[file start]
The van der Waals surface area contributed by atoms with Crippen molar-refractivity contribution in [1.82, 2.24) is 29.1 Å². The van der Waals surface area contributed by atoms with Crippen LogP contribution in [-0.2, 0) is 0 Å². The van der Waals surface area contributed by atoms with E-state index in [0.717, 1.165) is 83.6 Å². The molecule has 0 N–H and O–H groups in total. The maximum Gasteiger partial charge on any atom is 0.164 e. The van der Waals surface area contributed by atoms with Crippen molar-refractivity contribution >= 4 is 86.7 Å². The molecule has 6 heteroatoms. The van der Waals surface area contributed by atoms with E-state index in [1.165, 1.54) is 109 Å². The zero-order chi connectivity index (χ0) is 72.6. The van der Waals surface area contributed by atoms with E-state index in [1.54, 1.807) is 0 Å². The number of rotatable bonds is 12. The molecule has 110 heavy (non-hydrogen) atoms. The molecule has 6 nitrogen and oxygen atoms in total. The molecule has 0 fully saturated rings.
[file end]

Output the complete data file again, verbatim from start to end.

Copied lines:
The van der Waals surface area contributed by atoms with Crippen molar-refractivity contribution in [1.82, 2.24) is 29.1 Å². The van der Waals surface area contributed by atoms with Crippen LogP contribution in [-0.2, 0) is 0 Å². The van der Waals surface area contributed by atoms with E-state index in [0.717, 1.165) is 83.6 Å². The molecule has 0 N–H and O–H groups in total. The maximum Gasteiger partial charge on any atom is 0.164 e. The van der Waals surface area contributed by atoms with Crippen molar-refractivity contribution >= 4 is 86.7 Å². The molecule has 6 heteroatoms. The van der Waals surface area contributed by atoms with E-state index in [1.165, 1.54) is 109 Å². The zero-order chi connectivity index (χ0) is 72.6. The van der Waals surface area contributed by atoms with E-state index in [1.54, 1.807) is 0 Å². The number of rotatable bonds is 12. The molecule has 110 heavy (non-hydrogen) atoms. The molecule has 6 nitrogen and oxygen atoms in total. The molecule has 0 fully saturated rings.